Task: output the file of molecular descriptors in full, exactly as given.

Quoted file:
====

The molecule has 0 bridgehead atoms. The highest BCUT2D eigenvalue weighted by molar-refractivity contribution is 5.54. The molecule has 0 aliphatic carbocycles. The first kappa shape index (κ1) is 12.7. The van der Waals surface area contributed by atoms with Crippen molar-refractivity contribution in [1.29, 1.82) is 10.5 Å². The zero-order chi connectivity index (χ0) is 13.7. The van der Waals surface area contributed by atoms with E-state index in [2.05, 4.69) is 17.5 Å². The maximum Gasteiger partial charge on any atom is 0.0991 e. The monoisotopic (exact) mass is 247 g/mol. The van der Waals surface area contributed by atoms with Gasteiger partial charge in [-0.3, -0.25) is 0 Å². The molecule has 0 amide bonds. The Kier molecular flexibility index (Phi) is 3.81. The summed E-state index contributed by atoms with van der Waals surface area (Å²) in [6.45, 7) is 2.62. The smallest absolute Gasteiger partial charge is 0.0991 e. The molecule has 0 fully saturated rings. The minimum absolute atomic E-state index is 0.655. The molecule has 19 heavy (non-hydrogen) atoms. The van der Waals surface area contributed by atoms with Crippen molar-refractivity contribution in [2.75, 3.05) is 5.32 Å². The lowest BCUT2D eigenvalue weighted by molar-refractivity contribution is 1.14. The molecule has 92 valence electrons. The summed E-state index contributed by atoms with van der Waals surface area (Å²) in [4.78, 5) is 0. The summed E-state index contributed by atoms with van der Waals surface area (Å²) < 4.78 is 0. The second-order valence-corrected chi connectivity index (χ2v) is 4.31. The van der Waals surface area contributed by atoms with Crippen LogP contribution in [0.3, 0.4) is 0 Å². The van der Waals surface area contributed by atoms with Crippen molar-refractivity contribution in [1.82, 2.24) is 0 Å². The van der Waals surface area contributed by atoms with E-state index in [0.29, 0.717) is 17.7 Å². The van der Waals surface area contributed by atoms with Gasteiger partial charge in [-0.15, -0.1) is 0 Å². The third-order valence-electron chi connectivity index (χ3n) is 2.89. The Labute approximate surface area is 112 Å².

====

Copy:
The molecule has 0 bridgehead atoms. The highest BCUT2D eigenvalue weighted by molar-refractivity contribution is 5.54. The molecule has 0 aliphatic carbocycles. The first kappa shape index (κ1) is 12.7. The van der Waals surface area contributed by atoms with Crippen molar-refractivity contribution in [1.29, 1.82) is 10.5 Å². The zero-order chi connectivity index (χ0) is 13.7. The van der Waals surface area contributed by atoms with E-state index in [2.05, 4.69) is 17.5 Å². The maximum Gasteiger partial charge on any atom is 0.0991 e. The monoisotopic (exact) mass is 247 g/mol. The van der Waals surface area contributed by atoms with Gasteiger partial charge in [-0.3, -0.25) is 0 Å². The molecule has 0 amide bonds. The Kier molecular flexibility index (Phi) is 3.81. The summed E-state index contributed by atoms with van der Waals surface area (Å²) in [6.45, 7) is 2.62. The smallest absolute Gasteiger partial charge is 0.0991 e. The molecule has 0 fully saturated rings. The minimum absolute atomic E-state index is 0.655. The molecule has 19 heavy (non-hydrogen) atoms. The van der Waals surface area contributed by atoms with Crippen molar-refractivity contribution in [2.75, 3.05) is 5.32 Å². The lowest BCUT2D eigenvalue weighted by molar-refractivity contribution is 1.14. The molecule has 92 valence electrons. The summed E-state index contributed by atoms with van der Waals surface area (Å²) in [4.78, 5) is 0. The summed E-state index contributed by atoms with van der Waals surface area (Å²) < 4.78 is 0. The second-order valence-corrected chi connectivity index (χ2v) is 4.31. The van der Waals surface area contributed by atoms with Crippen LogP contribution in [0.3, 0.4) is 0 Å². The van der Waals surface area contributed by atoms with Crippen molar-refractivity contribution in [1.82, 2.24) is 0 Å². The van der Waals surface area contributed by atoms with E-state index in [0.29, 0.717) is 17.7 Å². The van der Waals surface area contributed by atoms with Gasteiger partial charge in [-0.15, -0.1) is 0 Å². The third-order valence-electron chi connectivity index (χ3n) is 2.89. The Labute approximate surface area is 112 Å².